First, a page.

TL;DR: In this article, a program of testing on suction caisson foundations in an artificially prepared sand test bed near Luce Bay, in Scotland, is described, with the results relevant to the design of either monopod or quadruped foundations for offshore wind turbines.
Abstract: A programme of testing on suction caisson foundations in an artificially prepared sand test bed near Luce Bay, in Scotland, is described The tests are relevant to the design of either monopod or quadruped foundations for offshore wind turbines Records are presented for suction installation of the caissons, cyclic moment loading under both quasi-static and dynamic conditions to simulate the behaviour of a monopod foundation, and cyclic vertical loading and pullout of caissons to simulate one footing in a quadruped foundation Variations of stiffness with loading level of the foundation are observed, with high initial stiffness followed by hysteretic behaviour at moderate loads and degradation of response at high loads Some implications for the design of wind turbine foundations are briefly discussed
TL;DR: In this paper, the bearing capacity of shallow circular foundations on undrained clay is investigated, and the results have widespread application, particularly in the offshore industry, where the footing is not placed at the ground surface and it is important to take into account the depth of embedment.
Abstract: INTRODUCTION The bearing capacity of circular foundations on undrained clay is of fundamental importance in many geotechnical problems. In particular there are a number of designs of offshore foundations where the foundation can be treated approximately as a large circular footing, for instance some gravity bases, the spudcan foundations of jack-up units, and the more recently developed caisson foundations. In most cases the footing is not placed at the ground surface, and it is important to take into account the depth of embedment. Furthermore, the base of a spudcan is generally not flat, but approximates a shallow cone. For foundations on soft clays, the effect of the increase of strength of the soil with depth needs to be taken into account, and this is particularly important for large foundations. The purpose of this note is to present calculations of bearing capacity factors for shallow circular foundations, accounting for embedment, cone angle, rate of increase of strength with depth, and surface roughness of the foundation. The results have widespread application, particularly in the offshore industry. The soil is assumed to be rigid-plastic, with yield determined by the Tresca condition with an undrained strength su. The method of characteristics is used for the bearing capacity calculation, as described by Shield (1955), Eason & Shield (1960), Houlsby (1982) and Houlsby & Wroth (1982a) for application to undrained axisymmetric problems. Some previous results have been published for this problem using similar numerical techniques (e.g. Houlsby & Wroth, 1982b; Salencon & Matar, 1982; Houlsby & Wroth, 1983; Tani & Craig, 1995; Martin, 2001), but the study presented here involves a much more comprehensive coverage of the parameters. Where comparisons can be made with the previous solutions, the factors differ by up to about 0·5%, which gives some indication of the level of accuracy attainable with this numerical technique. Exceptionally, the rough footing results given by Tani & Craig (1995) are higher by up to about 5%, but this may be due to a problem with their numerical integration procedures (see Martin & Randolph, 2001).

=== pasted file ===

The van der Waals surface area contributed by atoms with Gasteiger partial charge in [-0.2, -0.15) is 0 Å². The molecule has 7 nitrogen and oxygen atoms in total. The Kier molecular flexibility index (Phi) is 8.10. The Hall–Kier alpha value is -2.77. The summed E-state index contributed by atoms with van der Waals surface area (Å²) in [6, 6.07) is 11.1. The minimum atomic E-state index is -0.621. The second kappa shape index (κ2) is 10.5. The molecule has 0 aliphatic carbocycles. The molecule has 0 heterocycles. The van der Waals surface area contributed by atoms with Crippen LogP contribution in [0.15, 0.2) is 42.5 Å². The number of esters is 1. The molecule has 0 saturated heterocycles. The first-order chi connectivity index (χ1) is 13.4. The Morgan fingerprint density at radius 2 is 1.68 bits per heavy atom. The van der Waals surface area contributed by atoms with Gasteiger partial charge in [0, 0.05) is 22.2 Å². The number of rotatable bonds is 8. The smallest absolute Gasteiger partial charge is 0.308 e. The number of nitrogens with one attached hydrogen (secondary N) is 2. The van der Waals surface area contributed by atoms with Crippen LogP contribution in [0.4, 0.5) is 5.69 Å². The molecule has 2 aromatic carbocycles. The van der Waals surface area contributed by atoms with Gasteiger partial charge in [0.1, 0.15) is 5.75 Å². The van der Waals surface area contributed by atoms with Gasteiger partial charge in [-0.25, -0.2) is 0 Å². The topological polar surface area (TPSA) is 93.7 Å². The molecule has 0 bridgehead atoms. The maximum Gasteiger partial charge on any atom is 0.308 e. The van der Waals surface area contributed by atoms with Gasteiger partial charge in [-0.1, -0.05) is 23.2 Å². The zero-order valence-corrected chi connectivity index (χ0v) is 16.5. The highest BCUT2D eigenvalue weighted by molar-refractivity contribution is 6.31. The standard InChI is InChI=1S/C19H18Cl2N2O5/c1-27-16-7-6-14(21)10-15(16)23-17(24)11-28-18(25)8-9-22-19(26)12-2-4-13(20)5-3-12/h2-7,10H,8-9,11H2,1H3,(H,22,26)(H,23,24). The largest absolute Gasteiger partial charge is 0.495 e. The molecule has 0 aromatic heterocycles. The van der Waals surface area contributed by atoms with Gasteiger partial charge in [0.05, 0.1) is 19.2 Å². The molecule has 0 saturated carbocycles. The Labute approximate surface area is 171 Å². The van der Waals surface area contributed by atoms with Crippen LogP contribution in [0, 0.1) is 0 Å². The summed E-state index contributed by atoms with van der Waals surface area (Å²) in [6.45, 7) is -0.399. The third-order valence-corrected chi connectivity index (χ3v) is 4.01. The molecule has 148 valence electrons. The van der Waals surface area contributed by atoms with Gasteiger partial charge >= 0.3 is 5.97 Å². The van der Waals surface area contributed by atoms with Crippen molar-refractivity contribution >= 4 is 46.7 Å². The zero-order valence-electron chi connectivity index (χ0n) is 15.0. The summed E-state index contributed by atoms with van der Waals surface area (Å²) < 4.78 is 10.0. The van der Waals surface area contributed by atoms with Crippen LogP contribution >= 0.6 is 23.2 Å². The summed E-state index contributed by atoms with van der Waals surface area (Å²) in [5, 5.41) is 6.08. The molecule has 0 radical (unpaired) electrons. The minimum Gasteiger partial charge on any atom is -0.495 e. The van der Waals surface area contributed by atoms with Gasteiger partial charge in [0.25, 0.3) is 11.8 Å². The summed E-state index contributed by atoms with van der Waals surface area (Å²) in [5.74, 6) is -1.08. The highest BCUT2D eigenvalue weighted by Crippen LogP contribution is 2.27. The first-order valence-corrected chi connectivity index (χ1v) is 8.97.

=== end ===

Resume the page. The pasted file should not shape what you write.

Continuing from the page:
TL;DR: In this paper, the authors consider the calculations appropriate for the installation of caissons in sands and present methods for determining the resistance to penetration of open-ended cylindrical caisson foundations both with and without the application of suction inside the caisson.
Abstract: Suction-installed caisson foundations are being used or considered for a wide variety of offshore applications ranging from anchors for floating facilities to shallow foundations for offshore wind turbines. In the design of the caissons the installation procedure must be considered as well as the in-place performance. The scope of this paper is to consider the calculations appropriate for the installation of caissons in sands. Calculation methods are presented for determining the resistance to penetration of open-ended cylindrical caisson foundations both with and without the application of suction inside the caisson. Comparisons are made with case records. A companion paper addresses the calculation procedure for installation in clays as well as in other soils.
TL;DR: In this article, a review of foundations for offshore wind energy convertors considering the significant growth of offshore wind power since the early 2000s is presented, where the characteristics of various foundation types (i.e., gravity, pile, suction caisson, and float type) and current status of field application are discussed.
Abstract: This paper reviews foundations for offshore wind energy convertors considering the significant growth of offshore wind energy since the early 2000s. The characteristics of various foundation types (i.e., gravity, pile, suction caisson, and float type) and the current status of field application are discussed. Moreover, the mechanical characteristics of soil are described in the sense that these characteristics including modulus, strength, damping, and modulus degradation of soil play critical roles for the design of offshore foundations. By using these mechanical properties of soil, theoretical studies to consider structure-soil interaction are classified (into equivalent spring models, distributed spring models, and continuous element models) and explained. Field and laboratory experiments on the response of structure embedded in soil to static and dynamic loads are discussed. Based on the review of previous studies, directions for future research and study on offshore wind turbine are suggested.